Wednesday, July 16, 2008

The Reality in Iraq

As I've noted a number of times now, the lefties continue to weave new tales of failure in Iraq almost daily.

One of these attacks is the "
neo-imperial project" slur, which gets a new twist from Duncan Black:

...from the perspective of U.S. as imperial power the "'single-minded' focus on Iraq" has also been an utter disaster. For those who think that one way or another the US should be throwing its weight around everywhere (by invading random countries, by various forms of economic imperialism, or by controlling and using the power of international institutions), Bush has pretty much set that agenda back substantially. That these people have been and continue to be his biggest supporters is a testament to the fact that their egos are more important than their dreams. But that's no surprise either...
In other words, the administration's attacked not only for seeking "permanent bases," but the meme's taken futher in that Iraq has destroyed the alleged fantastical neocon designs for world imperial domination.

Few doubt the impact of Iraq as a constraint on the exercise of American military power. What is at issue is whether Iraq's a "disaster," not to mention whether the war's peripheral to the contempory national security challenge facing the country.

At today's Wall Street Journal, Frederick Kagan, Kimberly Kagan, and Jack Keane report on their recent visit to Iraq, laying out both the successes and continuing dangers of the deployment:

Family Plays in Baghdad

All of the most important objectives of the surge have been accomplished in Iraq. The sectarian civil war is ended; al Qaeda in Iraq (AQI) has been dealt a devastating blow; and the Sadrist militia and other Iranian-backed militant groups have been disrupted.

Meanwhile, the Iraqi government has accomplished almost all of the legislative benchmarks set by the U.S. Congress and the Bush administration. More important, it is gaining wider legitimacy among the population. The attention of Iraqis across the country is focused on the upcoming provincial elections, which will be a pivotal moment in Iraq's development.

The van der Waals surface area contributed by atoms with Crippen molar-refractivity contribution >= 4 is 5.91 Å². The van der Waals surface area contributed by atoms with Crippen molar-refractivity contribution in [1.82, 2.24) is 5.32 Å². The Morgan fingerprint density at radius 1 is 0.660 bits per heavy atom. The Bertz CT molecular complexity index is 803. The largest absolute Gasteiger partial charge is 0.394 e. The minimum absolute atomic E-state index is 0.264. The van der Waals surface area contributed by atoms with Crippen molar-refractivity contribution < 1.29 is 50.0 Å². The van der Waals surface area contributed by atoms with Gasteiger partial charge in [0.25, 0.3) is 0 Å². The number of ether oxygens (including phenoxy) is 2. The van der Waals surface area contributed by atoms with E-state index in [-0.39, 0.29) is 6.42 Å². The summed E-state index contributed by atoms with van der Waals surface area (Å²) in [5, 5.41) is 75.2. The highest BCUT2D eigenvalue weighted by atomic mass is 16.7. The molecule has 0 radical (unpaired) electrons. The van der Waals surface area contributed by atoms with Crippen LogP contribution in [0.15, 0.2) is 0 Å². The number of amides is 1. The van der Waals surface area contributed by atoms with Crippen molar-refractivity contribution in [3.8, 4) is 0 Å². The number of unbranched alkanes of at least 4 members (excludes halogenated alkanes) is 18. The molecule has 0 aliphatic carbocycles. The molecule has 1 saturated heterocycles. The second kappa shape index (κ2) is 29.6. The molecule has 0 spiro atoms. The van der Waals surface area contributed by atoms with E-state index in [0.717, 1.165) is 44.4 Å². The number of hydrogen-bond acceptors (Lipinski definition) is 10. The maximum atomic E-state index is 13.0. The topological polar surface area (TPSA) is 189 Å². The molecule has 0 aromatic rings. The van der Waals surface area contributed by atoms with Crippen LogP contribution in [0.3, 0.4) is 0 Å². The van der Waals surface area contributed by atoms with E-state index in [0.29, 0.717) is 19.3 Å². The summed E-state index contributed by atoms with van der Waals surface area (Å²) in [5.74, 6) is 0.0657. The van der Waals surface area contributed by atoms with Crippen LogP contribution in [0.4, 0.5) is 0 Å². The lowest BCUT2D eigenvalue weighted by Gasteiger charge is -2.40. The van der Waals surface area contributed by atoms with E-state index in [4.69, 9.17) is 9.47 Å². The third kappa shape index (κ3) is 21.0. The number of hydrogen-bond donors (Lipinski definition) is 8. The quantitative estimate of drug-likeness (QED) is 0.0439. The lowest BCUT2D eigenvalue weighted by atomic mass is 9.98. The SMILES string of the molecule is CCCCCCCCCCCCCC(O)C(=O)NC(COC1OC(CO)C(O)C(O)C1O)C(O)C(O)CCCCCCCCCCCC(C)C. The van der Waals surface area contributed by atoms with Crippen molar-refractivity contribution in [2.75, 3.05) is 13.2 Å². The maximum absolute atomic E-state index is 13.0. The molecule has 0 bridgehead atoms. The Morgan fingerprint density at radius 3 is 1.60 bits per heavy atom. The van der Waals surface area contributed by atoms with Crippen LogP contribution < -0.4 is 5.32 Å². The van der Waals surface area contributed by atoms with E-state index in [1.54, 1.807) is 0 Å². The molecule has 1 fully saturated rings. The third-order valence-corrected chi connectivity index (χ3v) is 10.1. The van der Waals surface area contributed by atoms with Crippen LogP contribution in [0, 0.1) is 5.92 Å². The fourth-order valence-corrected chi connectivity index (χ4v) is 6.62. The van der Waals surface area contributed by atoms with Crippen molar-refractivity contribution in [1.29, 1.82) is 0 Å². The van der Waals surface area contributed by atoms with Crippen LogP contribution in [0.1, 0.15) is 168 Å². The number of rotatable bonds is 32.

The result is that we have an extraordinary – but fleeting – opportunity to advance America's security and the stability of a vital region of the world.

As far as the civil war is concerned, there have been virtually no sectarian killings recorded for the past 10 weeks. Violence is still perpetrated by organized groups, but AQI, the remnant Sunni insurgents and Shiite fighters are now focused on attacking their own members who have defected to our side. This is a measure of their weakness. The Iraqi population is increasingly mobilizing against the perpetrators of violence, flooding American and Iraqi forces with tips about the locations of weapons caches and key militant leaders – Sunnis turning in Sunnis and Shia turning in Shia.

The fighters have not simply hidden their weapons and gone to ground to await the next opportunity to kill each other. The Sunni insurgency, as well as AQI, has been severely disrupted. Coalition and Iraqi forces have killed or detained many key leaders, driven the militants out of every one of Iraq's major cities (including Mosul), and are pursuing the remnants vigorously in rural areas and the desert.

The Shiite militias have also been broken apart, sending thousands of their leaders scurrying for safety in Iran. Iraqi forces continue to hammer Iranian-backed Special Groups and elements of the Sadrist Jaysh al Mahdi that have been fighting with them in Sadr City, Maysan Province and elsewhere. At this time, none of these networks can conduct operations that could seriously destabilize the Iraqi government. But both al Qaeda and the Iranians are working hard to refit their networks.

The larger strategic meaning of these military and political advances must be kept clearly in mind. Iraq remains a critical front in al Qaeda's war against the U.S.
The authors continue by indicating that current suggestions for an early withdrawal of American troops are seriously misguided:

The blunt fact is this. In Iraq, al Qaeda is on the ropes, and the Shiite militias are badly off-balance. Now is exactly the time to continue the pressure to keep them from regaining their equilibrium. It need not, and probably will not, require large numbers of American casualties to keep this pressure on. But it will require a considerable number of American troops through 2009.

That's not an argument for a permanent presence in Mespotamia, but it is a reasonable assessment of the military/strategic efficacy of a continued large-scale deployment.

See also, Christopher Hitchens, "
Who Says We Can Only Face Our Enemies in One Place at a Time?", and Betsy Newmark, "Obama's Weaknesses on Iraq and Afghanistan."

Photo Credit: "A boy enjoys a ride at a park in Baghdad, Wednesday, July 9," Wall Street Journal.